Running Helps Bolster Confidence
Running is hard. Bam…straight to the obvious. It takes a lot of self-motivation, effort, and pushing your limits to achieve those goals we set. But, when those goals are fulfilled, there are fewer more rewarding sensations. Hello, how awesome is the feeling of crossing the finish line and earning a brand spanking new PR?!?!?
Going through that goal setting and goal fulfillment process instills a work ethic and helps breed confidence. Running has a great way of helping boost self-esteem because of that confidence. Also, it gives you a whole new level of respect for yourself and your body; you view this body as a vehicle for performance, something that can really DO big things!!
Running and Endorphins Solve All ‘Feeling Bum’ Moods and Sad Feelings
So really we could solve all of life’s problems if we all just started running, right? I mean, hello, we’ll then have a world full of people with brains chock-loaded with endorphins. We’ll eliminate all drug problems, all forms of substance abuse, we’ll save all those marriages destroyed by ‘sex addiction’, we’ll even clean up all of Hollywood so will movies be better??
There will no longer be anyone struggling with low self-esteem or depression either. Right?
Okay, I think you see where I’m going and that last one is obviously the lie. YES, running does release endorphins but, sadly, they aren’t a cure-all for more serious underlying issues. While, I still think that having running as a positive outlet in ADDITION to other forms of treatment help with these things, running isn’t a magical cure-all.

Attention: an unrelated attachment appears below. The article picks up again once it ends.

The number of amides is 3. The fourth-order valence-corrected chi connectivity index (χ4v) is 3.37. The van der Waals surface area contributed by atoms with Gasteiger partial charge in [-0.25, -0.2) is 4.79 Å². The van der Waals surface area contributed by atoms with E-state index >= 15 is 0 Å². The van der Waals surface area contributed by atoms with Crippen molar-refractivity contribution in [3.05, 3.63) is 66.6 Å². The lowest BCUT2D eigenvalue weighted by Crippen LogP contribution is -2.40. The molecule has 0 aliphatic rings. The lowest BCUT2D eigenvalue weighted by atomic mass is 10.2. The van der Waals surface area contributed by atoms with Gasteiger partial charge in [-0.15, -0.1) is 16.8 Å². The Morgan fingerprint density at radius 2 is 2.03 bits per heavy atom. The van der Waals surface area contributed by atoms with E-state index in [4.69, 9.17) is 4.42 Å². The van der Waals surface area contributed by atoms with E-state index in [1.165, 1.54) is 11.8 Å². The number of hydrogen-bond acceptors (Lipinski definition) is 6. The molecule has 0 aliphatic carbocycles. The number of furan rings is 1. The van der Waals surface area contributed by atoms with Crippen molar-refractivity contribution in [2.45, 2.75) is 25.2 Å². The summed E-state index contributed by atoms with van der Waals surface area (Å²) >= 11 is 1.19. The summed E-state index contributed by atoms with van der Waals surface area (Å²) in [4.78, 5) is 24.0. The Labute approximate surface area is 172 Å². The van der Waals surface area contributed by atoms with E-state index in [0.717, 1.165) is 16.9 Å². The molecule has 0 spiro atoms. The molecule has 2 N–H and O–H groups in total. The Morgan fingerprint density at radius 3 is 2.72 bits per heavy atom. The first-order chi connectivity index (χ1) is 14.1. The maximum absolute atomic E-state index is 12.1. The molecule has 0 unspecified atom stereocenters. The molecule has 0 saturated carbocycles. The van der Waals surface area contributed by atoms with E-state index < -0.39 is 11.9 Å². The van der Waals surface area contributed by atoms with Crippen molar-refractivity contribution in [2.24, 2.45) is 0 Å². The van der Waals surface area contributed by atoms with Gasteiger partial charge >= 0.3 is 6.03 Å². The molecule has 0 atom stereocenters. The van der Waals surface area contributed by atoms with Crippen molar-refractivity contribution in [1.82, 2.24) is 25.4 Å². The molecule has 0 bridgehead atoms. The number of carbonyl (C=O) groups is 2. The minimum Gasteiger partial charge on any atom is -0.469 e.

I bring this up because I contributed a post to ‘The Anxious Girls’ Guide to Dating: Silencing the Inner Critic’ because it touches on some more ‘serious’ stuff I don’t always talk about here. Also, recently the British hurdler, Jack Green, has come forward saying he’s switching sports because he’s working to recovery from his depression.
Now the telegraph article sort of ‘blames’ the intensity of the sport of running for causing him to slip into this depression, while that may or may not be the case, I would like to say two things. 1) Yes, competing and training at such a high level naturally can put someone in the position of letting too much stress get to them, and when you’ve invested so much of yourself into the sport and you wind up falling short of your goals or injured, that can be a crushing blow magnified times a billion. 2) HOWEVER, I don’t think it’s as simple as that; as a professional athlete you go in knowing that you’re not always going to win and that running IS cruel because there will always be injuries, and it’s a sport that tests you like none-other. That said, you should have an underlying, true, self-motivated passion for simply running.
That is another whole other topic I could write on, but the main points I wanted to get out are that: